As the Atlanta Hawks attempted to an ultimately futile comeback in the third and fourth quarter of Sunday’s 117-106 loss to the Milwaukee Bucks, a new, slightly unfamiliar face was among the familiar ones.
Isaiah Taylor, a second-year player out of the University of Texas found himself running with the starters late as incumbent backup point guard Malcolm Delaney sat, not seeing a minute in the second half. Hawks’ head coach Mike Budenholzer was pleased with Taylor’s speed, energy, passing, shooting ability and ability to create for himself and his teammates while starter Dennis Schroder was out of the game as well as high energy on the defensive end.
“When he’s been on the court I think just his speed, his ability to get to the paint and really his willingness to pass kind of collapses defenses and he finds guys,” Budenholzer said. “He’s made shots too. I don’t think he’s shot a lot of 3s, but he made one early tonight. He’s made a couple in other games and getting to the free throw line. I think just giving him a chance, he’s a young guy. Like I said when we first got him, I think we’re excited about having him and seeing him grow.”
Taylor, who signed with the Hawks one day before the season-opener against the Dallas Mavericks, logged what was tied for his season-high 16 minutes Sunday in the loss and put in seven points for the Hawks.
Taylor has spent the first six games of the 2017 season acclimating to a new team and a new philosophy. Sunday, Taylor felt as comfortable as he’s been in a Hawks’ uniform and it all started with a three-pointer early in the first half. Taylor feels the shot allowed him to bring the energy that Budenholzer covets and ultimately led to him seeing extended minutes late.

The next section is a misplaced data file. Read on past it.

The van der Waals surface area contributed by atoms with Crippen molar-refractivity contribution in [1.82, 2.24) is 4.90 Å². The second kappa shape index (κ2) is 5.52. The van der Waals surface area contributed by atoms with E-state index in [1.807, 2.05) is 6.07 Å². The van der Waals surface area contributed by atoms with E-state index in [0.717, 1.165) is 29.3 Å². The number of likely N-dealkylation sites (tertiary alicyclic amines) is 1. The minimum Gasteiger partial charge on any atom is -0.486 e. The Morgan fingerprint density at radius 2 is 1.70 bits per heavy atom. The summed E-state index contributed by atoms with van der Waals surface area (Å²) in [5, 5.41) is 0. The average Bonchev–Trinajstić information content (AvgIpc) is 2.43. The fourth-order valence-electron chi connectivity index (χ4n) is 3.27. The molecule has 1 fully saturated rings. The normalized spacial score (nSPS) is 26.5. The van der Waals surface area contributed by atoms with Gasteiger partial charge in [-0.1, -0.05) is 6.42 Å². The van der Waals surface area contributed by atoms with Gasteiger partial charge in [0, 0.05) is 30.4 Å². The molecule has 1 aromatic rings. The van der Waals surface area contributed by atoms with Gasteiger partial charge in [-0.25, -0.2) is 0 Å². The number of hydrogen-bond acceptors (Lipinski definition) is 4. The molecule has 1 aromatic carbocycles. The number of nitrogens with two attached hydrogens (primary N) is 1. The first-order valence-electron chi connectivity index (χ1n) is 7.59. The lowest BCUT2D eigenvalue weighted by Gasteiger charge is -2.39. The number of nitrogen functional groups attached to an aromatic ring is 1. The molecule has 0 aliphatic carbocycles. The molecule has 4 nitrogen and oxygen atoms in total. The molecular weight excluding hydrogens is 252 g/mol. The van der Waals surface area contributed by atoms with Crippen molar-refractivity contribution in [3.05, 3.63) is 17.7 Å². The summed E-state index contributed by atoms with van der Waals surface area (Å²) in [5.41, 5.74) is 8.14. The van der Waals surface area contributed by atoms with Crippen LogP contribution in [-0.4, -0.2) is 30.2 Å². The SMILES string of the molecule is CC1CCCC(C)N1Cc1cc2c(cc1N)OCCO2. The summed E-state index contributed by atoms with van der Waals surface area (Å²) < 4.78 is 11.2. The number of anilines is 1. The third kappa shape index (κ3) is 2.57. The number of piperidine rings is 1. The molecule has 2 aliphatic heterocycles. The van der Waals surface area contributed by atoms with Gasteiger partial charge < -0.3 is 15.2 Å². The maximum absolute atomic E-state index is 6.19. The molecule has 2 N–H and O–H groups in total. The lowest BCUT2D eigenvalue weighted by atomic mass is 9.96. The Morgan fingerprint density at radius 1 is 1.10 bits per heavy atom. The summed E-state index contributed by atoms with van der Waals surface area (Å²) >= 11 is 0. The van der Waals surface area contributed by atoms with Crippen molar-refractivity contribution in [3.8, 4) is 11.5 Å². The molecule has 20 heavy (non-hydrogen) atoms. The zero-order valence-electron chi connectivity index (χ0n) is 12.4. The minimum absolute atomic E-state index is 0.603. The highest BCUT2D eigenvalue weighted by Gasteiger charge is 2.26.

“Whenever you come in and hit a bucket, it’s just like ‘let’s go,’ that’s everybody’s moment, I don’t care if you have no energy at all, you get in the game and you get a bucket, you’re automatically going 100 percent,” Taylor said.
Taylor only played in four games last season for the Houston Rockets, but the experience of learning from James Harden and the coaching staff of the Rockets and the coaching staff of the Rockets’ G League affiliate Rio Grande Valley Vipers has helped Taylor prepare for the minutes that he is seeing so far in 2017.
“It helped me a lot going down to the D League last year with RGV,” Taylor said. “That coaching staff down there was amazing. I think they helped me a lot during my progress in the NBA. They got me ready for this moment.”
Taylor could be a big part of the Hawks’ rotation moving forward as they search for combinations that work after losing six games in a row. Taylor has finally gained his footing in Atlanta, a process that was aided by the fact that Taylor played against John Collins in summer league and has watched all of the Hawks from afar the past few seasons. Gaining the consistent minutes and the trust of his teammates is the next step for Taylor.
“I’m doing all right,” Taylor said. “I played against John (Collins) in summer league. I know what ‘TP’ (Taurean Prince) can do. Before I got here I watched a lot of these dudes on T.V. before. It’s just gaining trust in them and them gaining trust in me so that I can put them in position to be successful on the court. I think that’s the next step for me to feel even more comfortable.”